What advertisers are saying about HBO Max’s new ad-supported tier

Hi and welcome to this weekly edition of the Insider Advertising newsletter. I’m Lucia Moses, deputy editor, and this week in advertising and media news:

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wonder woman 1984
“Wonder Woman 1984” debuts on HBO Max and in theaters on December 25.

Advertisers rate HBO Max’s ad-supported tier

The streaming services are in a race for subscribers, and WarnerMedia is counting on a new lower-cost, ad-supported tier to drive signups for HBO Max, which is among the more pricey of the streaming services.

But as Lindsay Rittenhouse and Patrick Coffee report, HBO Max is getting some blowback from advertisers who complain the rate is twice that of other leading streamers.

Those high ad prices could limit its revenue growth – but since the product is new, prices can change during negotiations, and WarnerMedia is already thinking of lowering its rates for larger ad buys, sources said.

Read the article: WarnerMedia is pitching an ad-supported HBO Max tier, but some advertisers say the rates are too expensive and are skeptical of the value


Barbara Bates, global CEO of Hotwire
Barbara Bates, global CEO of Hotwire

A new PR rival emerges

PR has been a sleepy cousin of advertising, but investors and marketing companies are discovering newfound value in the industry.

Sean Czarnecki took a look at how one of them, Australian holding company Enero, is plotting an expansion to double its PR business through its flagship PR agency, Hotwire.

Enero is a fraction of the size of the big ad holding companies like WPP, Omnicom, and Interpublic Group, but it hopes to steal market share from their PR agencies.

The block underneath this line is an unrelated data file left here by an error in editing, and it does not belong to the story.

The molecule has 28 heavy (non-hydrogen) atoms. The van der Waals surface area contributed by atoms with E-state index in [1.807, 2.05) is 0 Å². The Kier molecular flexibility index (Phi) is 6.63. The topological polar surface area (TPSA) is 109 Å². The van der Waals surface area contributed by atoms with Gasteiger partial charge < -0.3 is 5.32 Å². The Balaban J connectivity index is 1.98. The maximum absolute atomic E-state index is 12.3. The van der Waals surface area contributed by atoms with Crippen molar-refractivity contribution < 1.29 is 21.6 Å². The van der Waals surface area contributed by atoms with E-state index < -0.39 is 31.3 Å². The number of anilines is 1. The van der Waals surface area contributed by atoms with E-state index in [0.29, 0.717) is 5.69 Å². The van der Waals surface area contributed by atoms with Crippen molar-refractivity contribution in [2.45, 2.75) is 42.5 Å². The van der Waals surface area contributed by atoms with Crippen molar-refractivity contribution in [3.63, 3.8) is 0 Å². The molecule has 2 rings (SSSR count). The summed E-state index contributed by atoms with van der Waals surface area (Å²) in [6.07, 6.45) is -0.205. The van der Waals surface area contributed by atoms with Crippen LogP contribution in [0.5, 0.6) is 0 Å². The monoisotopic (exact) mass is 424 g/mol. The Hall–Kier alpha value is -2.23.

Hiring tech-focused staff is hard, though, and other small to mid-sized players are equally eyeing expansion.

Read the rest: Marketing services group Enero just tapped a top exec to hunt for PR acquisitions as it tries to grab share from holding companies like WPP and Omnicom


Jonathan Nelson at work
Jonathan Nelson, executive chairman of Providence Equity

What’s next for Hollywood

The media industry is being upended by mega-deals, from Warner Bros. Discovery to Amazon buying MGM.

Legendary media investor Jonathan Nelson broke them down in a conversation with Claire Atkinson and laid out where he’s placing his bets these days.

Nelson explained why he thinks Hollywood is over, how the Amazon deal was a game-changer, and why WarnerMedia’s Jason Kilar’s controversial decision to release movies straight to streaming actually made sense.

Read the full story: A legendary media investor who was an early Hulu backer shares where he’s placing his next big bets and why he thinks Hollywood is over


Other stories we’re reading:

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– Lucia

Read the original article on Business Insider